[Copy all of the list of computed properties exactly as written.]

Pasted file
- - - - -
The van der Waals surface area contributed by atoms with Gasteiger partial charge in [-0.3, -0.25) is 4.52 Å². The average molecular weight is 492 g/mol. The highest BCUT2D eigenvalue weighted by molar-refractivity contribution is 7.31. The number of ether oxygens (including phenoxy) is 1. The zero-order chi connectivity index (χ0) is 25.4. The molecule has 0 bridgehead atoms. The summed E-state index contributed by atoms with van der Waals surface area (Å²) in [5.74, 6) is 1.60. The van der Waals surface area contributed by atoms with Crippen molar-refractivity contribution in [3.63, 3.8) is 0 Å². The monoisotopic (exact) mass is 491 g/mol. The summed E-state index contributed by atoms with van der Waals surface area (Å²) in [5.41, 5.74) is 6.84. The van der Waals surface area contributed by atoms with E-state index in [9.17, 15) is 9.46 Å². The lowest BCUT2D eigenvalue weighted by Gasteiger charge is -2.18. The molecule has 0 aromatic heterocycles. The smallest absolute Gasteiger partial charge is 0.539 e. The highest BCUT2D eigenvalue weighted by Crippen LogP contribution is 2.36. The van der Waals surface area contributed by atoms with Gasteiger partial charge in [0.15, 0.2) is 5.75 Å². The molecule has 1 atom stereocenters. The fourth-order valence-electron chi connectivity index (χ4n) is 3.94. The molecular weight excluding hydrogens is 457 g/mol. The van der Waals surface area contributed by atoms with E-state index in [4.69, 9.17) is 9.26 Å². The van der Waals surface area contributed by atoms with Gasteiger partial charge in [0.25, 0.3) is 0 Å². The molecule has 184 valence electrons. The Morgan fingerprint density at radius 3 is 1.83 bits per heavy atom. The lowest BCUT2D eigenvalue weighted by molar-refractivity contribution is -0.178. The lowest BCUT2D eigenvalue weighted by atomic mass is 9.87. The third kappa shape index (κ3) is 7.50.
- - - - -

The van der Waals surface area contributed by atoms with Gasteiger partial charge in [-0.3, -0.25) is 4.52 Å². The average molecular weight is 492 g/mol. The highest BCUT2D eigenvalue weighted by molar-refractivity contribution is 7.31. The number of ether oxygens (including phenoxy) is 1. The zero-order chi connectivity index (χ0) is 25.4. The molecule has 0 bridgehead atoms. The summed E-state index contributed by atoms with van der Waals surface area (Å²) in [5.74, 6) is 1.60. The van der Waals surface area contributed by atoms with Crippen molar-refractivity contribution in [3.63, 3.8) is 0 Å². The monoisotopic (exact) mass is 491 g/mol. The summed E-state index contributed by atoms with van der Waals surface area (Å²) in [5.41, 5.74) is 6.84. The van der Waals surface area contributed by atoms with E-state index in [9.17, 15) is 9.46 Å². The lowest BCUT2D eigenvalue weighted by Gasteiger charge is -2.18. The molecule has 0 aromatic heterocycles. The smallest absolute Gasteiger partial charge is 0.539 e. The highest BCUT2D eigenvalue weighted by Crippen LogP contribution is 2.36. The van der Waals surface area contributed by atoms with Gasteiger partial charge in [0.15, 0.2) is 5.75 Å². The molecule has 1 atom stereocenters. The fourth-order valence-electron chi connectivity index (χ4n) is 3.94. The molecular weight excluding hydrogens is 457 g/mol. The van der Waals surface area contributed by atoms with E-state index in [4.69, 9.17) is 9.26 Å². The van der Waals surface area contributed by atoms with Gasteiger partial charge in [0.25, 0.3) is 0 Å². The molecule has 184 valence electrons. The Morgan fingerprint density at radius 3 is 1.83 bits per heavy atom. The lowest BCUT2D eigenvalue weighted by molar-refractivity contribution is -0.178. The lowest BCUT2D eigenvalue weighted by atomic mass is 9.87. The third kappa shape index (κ3) is 7.50.